A Copyeditor’s Rant

During my disappearance from this blog, I spent a lot of my time proofreading, editing, and copyediting.

First, while people tend to use the terms interchangeably:

  • A proofreader checks text for syntax, spelling, punctuation, and other similar errors and corrects them.
  • An editor may do the above, but also will consider the content of the piece, the order of sentences, meaning, style, how the author addresses the audience, and other, deeper issues.
  • A copyeditor deals with text intended for publication – for instance, in a magazine or a book, proofreads it, checks it for accuracy (for instance, are the names of sources spelled correctly?), and then formats the material according to the “house style” of the publisher.

As you can see, each job has slightly different responsibilities. Mostly, I’ve been copyediting the local publication I mentioned in earlier blog posts. In general, I love the job. The hours are flexible (so I’m free to take care of sick kids or errands), and I get to make other writers look good. I’ve developed great working relationships with several of the columnists, thank G-d.

But there are also annoyances. And – without naming names – I’m going to tell you about some of them, because many of the people who read this blog are also writers, and those who aren’t may still be in a position where they have to write something for public consumption. A little awareness about common issues might prove helpful to you.

Continue reading

Background on my new story: “Just Perfect” (or why I believe we all live in a Magical Reality)

This week, Hamodia‘s Inyan Magazine published my new short story (and it’s actually for adults!), entitled “Just Perfect.”

The original version of the story was explicitly a piece of fantasy, but as I mentioned in a previous post, I transformed the story into an example of magical realism rather than fantasy in order to address the concerns of my lovely and knowledgeable editor at Hamodia.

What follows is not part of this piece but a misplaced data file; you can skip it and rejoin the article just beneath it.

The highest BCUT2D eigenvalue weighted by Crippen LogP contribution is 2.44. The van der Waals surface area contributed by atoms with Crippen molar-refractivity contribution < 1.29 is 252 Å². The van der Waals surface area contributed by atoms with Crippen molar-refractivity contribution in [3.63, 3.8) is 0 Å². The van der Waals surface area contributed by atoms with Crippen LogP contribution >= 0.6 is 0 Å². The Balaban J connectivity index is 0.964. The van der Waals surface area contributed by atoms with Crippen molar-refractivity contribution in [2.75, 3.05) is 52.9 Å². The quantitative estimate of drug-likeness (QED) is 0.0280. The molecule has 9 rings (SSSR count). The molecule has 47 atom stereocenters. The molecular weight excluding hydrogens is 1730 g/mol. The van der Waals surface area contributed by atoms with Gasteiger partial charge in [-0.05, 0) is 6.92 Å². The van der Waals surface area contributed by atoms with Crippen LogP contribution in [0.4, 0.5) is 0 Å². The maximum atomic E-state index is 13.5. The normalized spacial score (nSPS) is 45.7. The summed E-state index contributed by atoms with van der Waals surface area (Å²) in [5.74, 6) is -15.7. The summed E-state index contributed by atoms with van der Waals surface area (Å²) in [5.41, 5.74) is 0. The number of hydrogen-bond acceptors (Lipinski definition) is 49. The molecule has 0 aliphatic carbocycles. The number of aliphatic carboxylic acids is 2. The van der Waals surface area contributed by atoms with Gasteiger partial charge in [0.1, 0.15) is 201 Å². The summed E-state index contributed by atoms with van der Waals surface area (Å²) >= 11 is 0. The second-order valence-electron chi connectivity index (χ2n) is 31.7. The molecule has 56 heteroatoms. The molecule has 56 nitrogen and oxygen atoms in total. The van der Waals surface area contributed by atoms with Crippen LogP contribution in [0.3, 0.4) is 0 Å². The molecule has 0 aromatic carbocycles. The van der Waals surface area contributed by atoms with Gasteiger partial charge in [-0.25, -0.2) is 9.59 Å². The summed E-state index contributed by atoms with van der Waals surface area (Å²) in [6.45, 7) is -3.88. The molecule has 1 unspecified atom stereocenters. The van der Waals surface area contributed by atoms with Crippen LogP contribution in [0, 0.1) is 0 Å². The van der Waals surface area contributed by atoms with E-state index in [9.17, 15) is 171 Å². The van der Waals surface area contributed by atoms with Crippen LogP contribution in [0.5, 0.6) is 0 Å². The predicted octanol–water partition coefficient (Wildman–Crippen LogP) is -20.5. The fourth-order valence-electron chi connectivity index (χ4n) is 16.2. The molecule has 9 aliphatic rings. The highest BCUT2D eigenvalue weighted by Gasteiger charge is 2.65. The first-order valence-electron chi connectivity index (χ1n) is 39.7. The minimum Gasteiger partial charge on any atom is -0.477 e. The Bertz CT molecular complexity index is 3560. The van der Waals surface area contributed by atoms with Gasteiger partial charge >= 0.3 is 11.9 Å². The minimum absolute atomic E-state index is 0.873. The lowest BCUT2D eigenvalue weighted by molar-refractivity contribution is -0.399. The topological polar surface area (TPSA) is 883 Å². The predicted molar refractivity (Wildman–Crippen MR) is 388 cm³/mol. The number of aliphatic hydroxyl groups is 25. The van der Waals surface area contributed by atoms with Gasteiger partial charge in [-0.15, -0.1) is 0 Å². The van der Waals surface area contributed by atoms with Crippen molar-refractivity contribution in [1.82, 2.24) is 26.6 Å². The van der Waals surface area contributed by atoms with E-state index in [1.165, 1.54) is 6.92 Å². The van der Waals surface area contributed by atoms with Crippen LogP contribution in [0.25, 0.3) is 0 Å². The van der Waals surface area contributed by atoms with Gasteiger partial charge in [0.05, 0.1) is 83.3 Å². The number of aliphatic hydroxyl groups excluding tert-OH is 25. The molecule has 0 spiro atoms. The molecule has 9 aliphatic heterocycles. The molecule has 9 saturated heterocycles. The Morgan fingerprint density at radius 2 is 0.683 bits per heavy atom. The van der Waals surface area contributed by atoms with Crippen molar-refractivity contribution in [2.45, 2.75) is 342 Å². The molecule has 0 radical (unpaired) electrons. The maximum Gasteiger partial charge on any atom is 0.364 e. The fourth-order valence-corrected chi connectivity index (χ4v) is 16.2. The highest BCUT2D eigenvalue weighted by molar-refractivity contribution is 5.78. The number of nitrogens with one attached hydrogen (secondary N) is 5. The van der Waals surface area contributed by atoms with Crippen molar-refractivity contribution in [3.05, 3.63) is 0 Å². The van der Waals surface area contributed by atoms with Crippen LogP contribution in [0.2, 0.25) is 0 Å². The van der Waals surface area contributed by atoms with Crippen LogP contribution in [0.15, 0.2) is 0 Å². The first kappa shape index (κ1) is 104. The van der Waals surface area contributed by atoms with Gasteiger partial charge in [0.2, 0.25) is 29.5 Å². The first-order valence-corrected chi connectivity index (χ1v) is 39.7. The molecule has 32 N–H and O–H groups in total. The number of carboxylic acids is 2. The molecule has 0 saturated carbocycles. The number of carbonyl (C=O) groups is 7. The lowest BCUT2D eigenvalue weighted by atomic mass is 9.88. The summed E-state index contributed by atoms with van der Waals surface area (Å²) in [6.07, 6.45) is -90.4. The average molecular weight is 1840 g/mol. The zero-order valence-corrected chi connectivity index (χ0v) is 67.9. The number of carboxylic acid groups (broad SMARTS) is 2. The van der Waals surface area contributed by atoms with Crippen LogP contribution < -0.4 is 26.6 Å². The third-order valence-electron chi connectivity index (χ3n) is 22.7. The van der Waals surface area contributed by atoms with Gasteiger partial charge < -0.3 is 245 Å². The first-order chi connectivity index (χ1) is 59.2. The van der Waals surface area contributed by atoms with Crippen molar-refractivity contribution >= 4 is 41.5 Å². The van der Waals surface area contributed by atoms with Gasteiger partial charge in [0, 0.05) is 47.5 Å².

In the original version, then called “Easy as Pie,” the transformation of Libby’s life occurred after she bumped into a little old lady who offered her a slice of peach pie at a party. The pie made Libby’s life–well, just peachy. But my editor felt the little old lady was a little unbelievable. Could I cut her? The only problem was that her brief appearance at the beginning and the end of the story explained the wacky events in between.

I wracked my brains for a way to ditch the old lady but save the rest of the silliness. There had to be an explanation for it, after all. I did a bit of experimentation and research. Finally, I decided that maybe Libby should just pray–and then G-d answers.

Even after I found my “magically real” solution, I initially balked at making the change. It was an elegant solution, so my reaction puzzled me. I had to think about it a lot, and I think my conclusion is worth sharing. Continue reading

2 Major differences between writing a picture book and writing short stories